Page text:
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Buying a new home? Beware of upfront costs

After making all the necessary calculations, you’re confident about your financial ability to buy a home. You know what you can afford in a mortgage and how much your monthly household expenses will be. But what about hidden, unexpected costs? That’s right – you need to determine what upfront costs you’ll have to pay before closing or moving in. Early planning will help make sure things go smoothly.

What are these upfront costs?

When buying a house, build these costs into your budget before you put an offer on your dream home:

  • Down payment
  • Legal fees
  • Moving expenses

Not all of these costs are directly related to the deal you sign on the dotted line, like moving costs, but it’s an inevitable bill you’ll have to pay in the process.

The down payment

This is the first item you should plan for as a homeowner. It’s not covered by the mortgage loan – it comes out of your own pocket. Down payments range from 5 per cent of the home price if you have mortgage loan insurance from the Canada Mortgage and Housing Corporation, or higher if you don’t. The premium you pay for mortgage loan insurance is also an upfront cost. It’s either payable in full upon closing or added to your mortgage payments.

Associated with the down payment is the deposit you make at the time you put your offer in. If accepted, the deposit forms part of the down payment with the remainder owing at time of closing.

Having cold feet? Make sure you’re comfortable with your decision. A deposit may not be refundable should you back out of the deal without legal protections. Your realtor or lawyer will be able to advise you.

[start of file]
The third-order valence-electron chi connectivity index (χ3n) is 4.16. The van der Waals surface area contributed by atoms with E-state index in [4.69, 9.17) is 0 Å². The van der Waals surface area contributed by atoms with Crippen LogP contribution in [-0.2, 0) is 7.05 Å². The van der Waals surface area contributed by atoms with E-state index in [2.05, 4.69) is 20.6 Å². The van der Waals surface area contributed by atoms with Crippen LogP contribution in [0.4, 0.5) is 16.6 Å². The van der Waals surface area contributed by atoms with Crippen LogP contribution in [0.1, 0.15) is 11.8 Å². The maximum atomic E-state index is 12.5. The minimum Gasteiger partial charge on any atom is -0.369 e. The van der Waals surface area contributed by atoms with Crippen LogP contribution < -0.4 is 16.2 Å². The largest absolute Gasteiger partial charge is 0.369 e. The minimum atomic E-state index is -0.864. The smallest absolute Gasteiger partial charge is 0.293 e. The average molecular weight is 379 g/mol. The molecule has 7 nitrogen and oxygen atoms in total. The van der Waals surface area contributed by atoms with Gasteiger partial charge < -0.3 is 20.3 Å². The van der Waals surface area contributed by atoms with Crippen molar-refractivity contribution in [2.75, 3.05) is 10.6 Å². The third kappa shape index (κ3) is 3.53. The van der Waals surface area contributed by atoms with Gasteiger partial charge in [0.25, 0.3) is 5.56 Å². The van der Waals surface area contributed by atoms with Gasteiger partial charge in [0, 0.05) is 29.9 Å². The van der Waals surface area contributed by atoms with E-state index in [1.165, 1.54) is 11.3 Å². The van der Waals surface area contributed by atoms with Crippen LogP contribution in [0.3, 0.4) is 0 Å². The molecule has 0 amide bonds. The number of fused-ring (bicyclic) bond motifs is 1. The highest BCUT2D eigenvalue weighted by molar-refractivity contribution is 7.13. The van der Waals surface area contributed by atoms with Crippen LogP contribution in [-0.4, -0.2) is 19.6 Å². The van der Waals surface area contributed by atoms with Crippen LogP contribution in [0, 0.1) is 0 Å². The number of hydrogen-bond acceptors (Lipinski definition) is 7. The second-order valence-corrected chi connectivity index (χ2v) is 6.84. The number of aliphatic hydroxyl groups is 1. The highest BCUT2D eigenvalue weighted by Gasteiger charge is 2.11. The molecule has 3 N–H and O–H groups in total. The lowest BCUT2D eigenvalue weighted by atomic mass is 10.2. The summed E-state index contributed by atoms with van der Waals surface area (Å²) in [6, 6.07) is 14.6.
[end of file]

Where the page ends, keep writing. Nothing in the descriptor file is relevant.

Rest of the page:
The legal fees

Buying a house is an exciting experience, but one that requires the help of trusted professionals every step of the way. That includes a lawyer – and the legal fees that come with it. Legal fees and related costs are yet another upfront cost you should know about and be prepared to pay on closing day. You may also have to pay for a survey if it’s needed and unavailable from the seller. And in some provinces and territories, you may have to pay land registration fees, which can be a few thousand dollars.

Anything else?

What we’ve outlined here are significant upfront costs to build into your budget, but don’t be surprised if other issues arise. These costs could also arise during the home-buying process:

  • Property appraisal
  • Home inspection prior to making an offer
  • Property insurance

While you might be frustrated, thinking buying a house is just too costly to begin with without these added expenses, there are good reasons for these upfront costs. An independent property appraisal will tell you what the property is worth and help ensure that you are not paying too much. A home inspection is a good idea since a qualified home inspector can report on the condition of the home (including what, if any, repairs will be needed up front). Property insurance is required by the mortgage lender because your home is security for the mortgage, and must be in place on closing day. Yes, they cost you money, but at the end of the day, these systems are in place to ensure your protection when purchasing what’s likely the biggest purchase of your entire life.

You may also have to budget for other items such as testing the well and septic system, reimbursing the seller for prepaid property taxes or utility bills, and service connection fees. Finally, don’t forget the moving expenses, the cost of appliances, and fun items like window treatments, gardening equipment and basic tools. To help you estimate upfront costs, check out the Canada Mortgage and Housing Corporation website for handy financial tools, including the Home Purchase Cost Estimate form.



About the Author: Christina Haddad is the vice president of Ontario’s Canada Mortgage and Housing Corporation division.

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